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Seafood Offers Vital Nutrient for Expectant Moms and Babies

HealthDay News
by By Len Canter
HealthDay Reporter
Updated: Jun 24th 2019

new article illustration

MONDAY, June 24, 2019 (HealthDay News) -- Omega-3 fatty acids, found in foods including fatty fish and flaxseed, may be best known for their link to heart health, but they're also vital for pregnant women and their babies.

These important nutrients have been linked to a reduced risk for depression for mom and a better birth weight for baby along with improved development and brain function, and possibly asthma prevention. What's unclear is exactly how much you need every day.

For a study in Spain, researchers followed nearly 2,000 moms and their babies from the first trimester of pregnancy through the child's 5th birthday.

The investigators found that eating large amounts of fatty fish during pregnancy may offer moderate benefits, including improvements in cognitive functioning and some protection from autism-spectrum traits. The benefits were seen when mom ate about three ounces of fish every day. This amount is just within the limits set by the European Food Safety Authority to avoid excess mercury, and there was no sign that mercury or other pollutants associated with fish had a negative effect that offset the apparent benefits.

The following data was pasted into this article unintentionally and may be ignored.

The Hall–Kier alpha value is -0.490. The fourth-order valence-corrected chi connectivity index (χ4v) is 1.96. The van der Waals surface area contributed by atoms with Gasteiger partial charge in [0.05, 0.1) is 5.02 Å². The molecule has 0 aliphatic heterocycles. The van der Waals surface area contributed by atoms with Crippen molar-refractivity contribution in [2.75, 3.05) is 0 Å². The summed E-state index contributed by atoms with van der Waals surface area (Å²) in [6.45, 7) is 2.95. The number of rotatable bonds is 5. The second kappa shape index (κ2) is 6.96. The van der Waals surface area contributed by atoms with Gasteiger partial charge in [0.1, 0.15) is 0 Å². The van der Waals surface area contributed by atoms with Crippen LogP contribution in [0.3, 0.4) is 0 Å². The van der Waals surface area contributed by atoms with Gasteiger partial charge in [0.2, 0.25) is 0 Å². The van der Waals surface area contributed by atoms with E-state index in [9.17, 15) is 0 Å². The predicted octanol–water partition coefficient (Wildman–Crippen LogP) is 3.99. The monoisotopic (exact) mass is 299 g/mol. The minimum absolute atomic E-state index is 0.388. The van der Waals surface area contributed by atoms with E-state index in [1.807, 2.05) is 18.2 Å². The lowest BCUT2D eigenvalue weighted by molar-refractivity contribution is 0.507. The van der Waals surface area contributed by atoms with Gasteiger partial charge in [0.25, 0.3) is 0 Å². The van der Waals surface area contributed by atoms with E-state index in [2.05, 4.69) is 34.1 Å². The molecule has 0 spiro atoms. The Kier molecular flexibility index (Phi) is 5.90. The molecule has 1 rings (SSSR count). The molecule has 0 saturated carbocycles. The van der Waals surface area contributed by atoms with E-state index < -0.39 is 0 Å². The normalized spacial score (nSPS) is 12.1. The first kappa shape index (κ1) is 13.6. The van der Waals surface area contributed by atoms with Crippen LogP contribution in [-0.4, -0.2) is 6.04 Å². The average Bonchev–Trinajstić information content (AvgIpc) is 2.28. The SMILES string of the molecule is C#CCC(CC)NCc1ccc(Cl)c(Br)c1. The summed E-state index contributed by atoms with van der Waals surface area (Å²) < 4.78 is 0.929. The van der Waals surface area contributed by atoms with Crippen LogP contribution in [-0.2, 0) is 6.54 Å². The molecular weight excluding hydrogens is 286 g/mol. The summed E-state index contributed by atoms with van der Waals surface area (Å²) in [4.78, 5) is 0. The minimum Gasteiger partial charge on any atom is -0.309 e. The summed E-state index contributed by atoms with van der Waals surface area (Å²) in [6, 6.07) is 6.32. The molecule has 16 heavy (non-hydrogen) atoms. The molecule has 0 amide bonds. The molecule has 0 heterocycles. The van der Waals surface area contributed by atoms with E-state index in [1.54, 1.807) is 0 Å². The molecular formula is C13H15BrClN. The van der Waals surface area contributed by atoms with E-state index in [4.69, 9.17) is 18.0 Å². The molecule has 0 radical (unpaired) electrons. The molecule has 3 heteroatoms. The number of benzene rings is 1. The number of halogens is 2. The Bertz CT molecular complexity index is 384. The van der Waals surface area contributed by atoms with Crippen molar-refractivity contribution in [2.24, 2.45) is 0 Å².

The amount of fish recommended in the Spanish study is more than the U.S. Food and Drug Administration weekly guidelines for pregnant women of a maximum of 8 to 12 ounces (about two to three servings) of a variety of seafood low in mercury. But many American women fail to get even that much, posing a health risk to their baby, according to research published in the journal Nutrients.

There are many safe sources, such as salmon (wild when possible), anchovies, sardines, farmed trout and mussels, to enjoy. Skip more questionable ones due to their mercury content.

Fish to Avoid

  • Bigeye tuna
  • King mackerel
  • Marlin
  • Orange roughy
  • Shark
  • Swordfish
  • Tilefish

If you're not eating enough fish, taking supplements could fill the omega-3 gap. Talk to your doctor about the right amount for you.

More information

The FDA has more on the best seafood choices for women during their childbearing years.